Her entry begins:
I always have two stacks of books. The one by my desk is books for my current projects. These include The Swamp, a history of the Everglades by Michael Grunwald, a biography of the physicist Irving Langmuir called The Quintessence of Irving Langmuir, Men and Volts, the classic history of GE by John Winthrop Hammond, and everything by and about writer Kurt Vonnegut. Yes, everything. I had a lot of it already, but I had to fill out my collection at the local indie bookstore and when I walked up to the counter with an armload of recently reissued books, the clerk said, “Whoa. That’s a lot of Vonnegut.” He said it like it was maybe a bad idea. Time will tell.About Killer on the Road, from the publisher:
My second stack of books tends to...[read on]
Starting in the 1950s, Americans eagerly built the planet’s largest public work: the 42,795-mile National System of Interstate and Defense Highways. Before the concrete was dry on the new roads, however, a specter began haunting them—the highway killer. He went by many names: the “Hitcher,” the “Freeway Killer,” the “Killer on the Road,” the “I-5 Strangler,” and the “Beltway Sniper.” Some of these criminals were imagined, but many were real. The nation’s murder rate shot up as its expressways were built. America became more violent and more mobile at the same time.Learn more about the book and author at Ginger Strand's website.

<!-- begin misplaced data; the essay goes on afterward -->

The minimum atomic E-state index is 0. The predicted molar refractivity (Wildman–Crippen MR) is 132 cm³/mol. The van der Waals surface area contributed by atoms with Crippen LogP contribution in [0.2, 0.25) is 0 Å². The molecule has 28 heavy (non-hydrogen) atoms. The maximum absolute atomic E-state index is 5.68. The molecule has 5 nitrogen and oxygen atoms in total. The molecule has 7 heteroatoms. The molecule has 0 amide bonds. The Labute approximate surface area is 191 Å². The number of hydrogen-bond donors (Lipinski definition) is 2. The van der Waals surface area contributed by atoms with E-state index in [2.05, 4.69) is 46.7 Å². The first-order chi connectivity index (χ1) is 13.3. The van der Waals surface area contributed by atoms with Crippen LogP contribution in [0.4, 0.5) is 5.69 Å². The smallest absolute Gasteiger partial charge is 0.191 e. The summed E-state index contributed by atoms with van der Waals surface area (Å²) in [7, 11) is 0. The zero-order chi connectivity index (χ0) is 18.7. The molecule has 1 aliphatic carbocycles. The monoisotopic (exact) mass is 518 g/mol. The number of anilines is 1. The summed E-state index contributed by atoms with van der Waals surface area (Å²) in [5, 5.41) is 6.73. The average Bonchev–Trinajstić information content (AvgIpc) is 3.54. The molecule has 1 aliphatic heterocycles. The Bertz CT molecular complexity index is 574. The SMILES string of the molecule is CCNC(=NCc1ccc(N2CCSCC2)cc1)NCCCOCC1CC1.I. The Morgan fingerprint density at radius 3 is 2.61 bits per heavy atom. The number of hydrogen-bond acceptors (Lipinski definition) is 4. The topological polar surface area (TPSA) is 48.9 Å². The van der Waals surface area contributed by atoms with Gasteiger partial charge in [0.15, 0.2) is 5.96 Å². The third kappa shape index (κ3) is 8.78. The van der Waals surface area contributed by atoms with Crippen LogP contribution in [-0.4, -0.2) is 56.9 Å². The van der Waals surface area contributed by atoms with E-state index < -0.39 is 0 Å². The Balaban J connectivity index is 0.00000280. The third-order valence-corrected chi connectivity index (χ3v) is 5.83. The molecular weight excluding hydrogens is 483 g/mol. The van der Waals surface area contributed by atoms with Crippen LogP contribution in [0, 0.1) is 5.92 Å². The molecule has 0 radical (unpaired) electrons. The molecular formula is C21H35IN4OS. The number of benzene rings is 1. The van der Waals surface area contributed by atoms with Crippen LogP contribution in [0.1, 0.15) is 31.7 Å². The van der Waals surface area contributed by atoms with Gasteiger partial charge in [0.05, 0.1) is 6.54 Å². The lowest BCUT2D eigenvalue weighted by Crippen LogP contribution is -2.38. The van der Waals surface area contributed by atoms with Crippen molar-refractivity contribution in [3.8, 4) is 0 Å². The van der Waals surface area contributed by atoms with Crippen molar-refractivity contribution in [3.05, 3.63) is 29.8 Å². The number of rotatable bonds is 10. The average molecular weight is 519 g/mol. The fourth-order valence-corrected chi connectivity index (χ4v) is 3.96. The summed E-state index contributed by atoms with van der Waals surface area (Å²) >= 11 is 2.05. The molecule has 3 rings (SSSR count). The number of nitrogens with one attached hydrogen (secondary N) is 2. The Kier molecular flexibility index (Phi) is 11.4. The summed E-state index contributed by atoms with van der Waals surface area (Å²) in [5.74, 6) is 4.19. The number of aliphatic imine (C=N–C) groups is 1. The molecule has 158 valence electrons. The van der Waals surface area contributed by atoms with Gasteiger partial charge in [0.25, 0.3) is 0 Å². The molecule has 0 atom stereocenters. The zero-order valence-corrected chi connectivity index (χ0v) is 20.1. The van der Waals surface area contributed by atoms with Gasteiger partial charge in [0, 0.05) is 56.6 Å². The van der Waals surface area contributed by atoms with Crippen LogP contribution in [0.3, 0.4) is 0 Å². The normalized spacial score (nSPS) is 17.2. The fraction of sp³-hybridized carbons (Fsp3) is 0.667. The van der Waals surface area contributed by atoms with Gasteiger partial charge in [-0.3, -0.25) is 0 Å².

Killer on the Road tells the entwined stories of America’s highways and its highway killers. There’s the hot-rodding juvenile delinquent who led the National Guard on a multistate manhunt; the wannabe highway patrolman who murdered hitchhiking coeds; the record promoter who preyed on “ghetto kids” in a city reshaped by freeways; the nondescript married man who stalked the interstates seeking women with car trouble; and the trucker who delivered death with his cargo. Thudding away behind these grisly crime sprees is the story of the interstates—how they were sold, how they were built, how they reshaped the nation, and how we came to equate them with violence.
Through the stories of highway killers, we see how the “killer on the road,” like the train robber, the gangster, and the mobster, entered the cast of American outlaws, and how the freeway—conceived as a road to utopia—came to be feared as a highway to hell.
The Page 99 Test: Killer on the Road.
Writers Read: Ginger Strand.